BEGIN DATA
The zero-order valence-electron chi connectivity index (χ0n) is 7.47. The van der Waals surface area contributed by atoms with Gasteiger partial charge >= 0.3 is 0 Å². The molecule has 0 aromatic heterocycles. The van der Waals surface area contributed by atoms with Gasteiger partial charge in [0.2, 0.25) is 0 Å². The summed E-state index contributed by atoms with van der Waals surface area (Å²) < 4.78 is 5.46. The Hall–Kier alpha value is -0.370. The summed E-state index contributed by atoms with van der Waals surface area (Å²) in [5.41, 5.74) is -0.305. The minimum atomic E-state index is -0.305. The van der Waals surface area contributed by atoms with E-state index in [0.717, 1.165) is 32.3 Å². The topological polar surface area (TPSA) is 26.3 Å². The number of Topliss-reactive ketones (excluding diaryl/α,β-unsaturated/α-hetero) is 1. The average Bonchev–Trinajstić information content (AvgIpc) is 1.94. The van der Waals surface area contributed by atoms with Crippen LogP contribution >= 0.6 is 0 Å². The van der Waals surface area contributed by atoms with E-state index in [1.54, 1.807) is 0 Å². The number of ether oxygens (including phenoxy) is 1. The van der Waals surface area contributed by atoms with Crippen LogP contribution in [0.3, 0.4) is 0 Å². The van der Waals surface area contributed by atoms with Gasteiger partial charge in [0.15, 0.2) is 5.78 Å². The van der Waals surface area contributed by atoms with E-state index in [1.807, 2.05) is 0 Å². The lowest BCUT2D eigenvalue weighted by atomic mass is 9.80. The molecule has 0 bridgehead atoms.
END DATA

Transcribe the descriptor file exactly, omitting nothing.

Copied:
The zero-order valence-electron chi connectivity index (χ0n) is 7.47. The van der Waals surface area contributed by atoms with Gasteiger partial charge >= 0.3 is 0 Å². The molecule has 0 aromatic heterocycles. The van der Waals surface area contributed by atoms with Gasteiger partial charge in [0.2, 0.25) is 0 Å². The summed E-state index contributed by atoms with van der Waals surface area (Å²) < 4.78 is 5.46. The Hall–Kier alpha value is -0.370. The summed E-state index contributed by atoms with van der Waals surface area (Å²) in [5.41, 5.74) is -0.305. The minimum atomic E-state index is -0.305. The van der Waals surface area contributed by atoms with E-state index in [0.717, 1.165) is 32.3 Å². The topological polar surface area (TPSA) is 26.3 Å². The number of Topliss-reactive ketones (excluding diaryl/α,β-unsaturated/α-hetero) is 1. The average Bonchev–Trinajstić information content (AvgIpc) is 1.94. The van der Waals surface area contributed by atoms with Crippen LogP contribution >= 0.6 is 0 Å². The van der Waals surface area contributed by atoms with E-state index in [1.54, 1.807) is 0 Å². The number of ether oxygens (including phenoxy) is 1. The van der Waals surface area contributed by atoms with Crippen LogP contribution in [0.3, 0.4) is 0 Å². The van der Waals surface area contributed by atoms with Gasteiger partial charge in [0.15, 0.2) is 5.78 Å². The van der Waals surface area contributed by atoms with E-state index in [1.807, 2.05) is 0 Å². The lowest BCUT2D eigenvalue weighted by atomic mass is 9.80. The molecule has 0 bridgehead atoms.